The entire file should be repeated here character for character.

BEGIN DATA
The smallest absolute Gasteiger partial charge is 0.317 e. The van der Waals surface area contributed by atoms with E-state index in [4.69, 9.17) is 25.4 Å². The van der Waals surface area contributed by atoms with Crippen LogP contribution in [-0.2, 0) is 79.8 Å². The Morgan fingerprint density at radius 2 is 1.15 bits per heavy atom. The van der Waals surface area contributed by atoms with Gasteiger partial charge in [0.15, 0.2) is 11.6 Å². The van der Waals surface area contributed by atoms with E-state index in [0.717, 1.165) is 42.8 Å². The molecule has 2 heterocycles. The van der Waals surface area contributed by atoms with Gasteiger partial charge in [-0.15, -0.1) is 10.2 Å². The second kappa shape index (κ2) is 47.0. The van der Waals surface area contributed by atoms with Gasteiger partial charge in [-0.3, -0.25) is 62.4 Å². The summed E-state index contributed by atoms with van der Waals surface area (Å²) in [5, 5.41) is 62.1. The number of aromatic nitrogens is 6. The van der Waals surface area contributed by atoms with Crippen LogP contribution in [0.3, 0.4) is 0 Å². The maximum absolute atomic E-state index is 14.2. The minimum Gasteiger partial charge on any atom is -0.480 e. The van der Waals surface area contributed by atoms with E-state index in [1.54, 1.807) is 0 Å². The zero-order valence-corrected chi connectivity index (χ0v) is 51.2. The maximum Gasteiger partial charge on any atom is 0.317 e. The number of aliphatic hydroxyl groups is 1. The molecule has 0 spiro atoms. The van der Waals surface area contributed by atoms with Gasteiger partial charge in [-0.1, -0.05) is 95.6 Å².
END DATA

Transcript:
The smallest absolute Gasteiger partial charge is 0.317 e. The van der Waals surface area contributed by atoms with E-state index in [4.69, 9.17) is 25.4 Å². The van der Waals surface area contributed by atoms with Crippen LogP contribution in [-0.2, 0) is 79.8 Å². The Morgan fingerprint density at radius 2 is 1.15 bits per heavy atom. The van der Waals surface area contributed by atoms with Gasteiger partial charge in [0.15, 0.2) is 11.6 Å². The van der Waals surface area contributed by atoms with E-state index in [0.717, 1.165) is 42.8 Å². The molecule has 2 heterocycles. The van der Waals surface area contributed by atoms with Gasteiger partial charge in [-0.15, -0.1) is 10.2 Å². The second kappa shape index (κ2) is 47.0. The van der Waals surface area contributed by atoms with Gasteiger partial charge in [-0.3, -0.25) is 62.4 Å². The summed E-state index contributed by atoms with van der Waals surface area (Å²) in [5, 5.41) is 62.1. The number of aromatic nitrogens is 6. The van der Waals surface area contributed by atoms with Crippen LogP contribution in [0.3, 0.4) is 0 Å². The maximum absolute atomic E-state index is 14.2. The minimum Gasteiger partial charge on any atom is -0.480 e. The van der Waals surface area contributed by atoms with E-state index in [1.54, 1.807) is 0 Å². The zero-order valence-corrected chi connectivity index (χ0v) is 51.2. The maximum Gasteiger partial charge on any atom is 0.317 e. The number of aliphatic hydroxyl groups is 1. The molecule has 0 spiro atoms. The van der Waals surface area contributed by atoms with Gasteiger partial charge in [-0.1, -0.05) is 95.6 Å².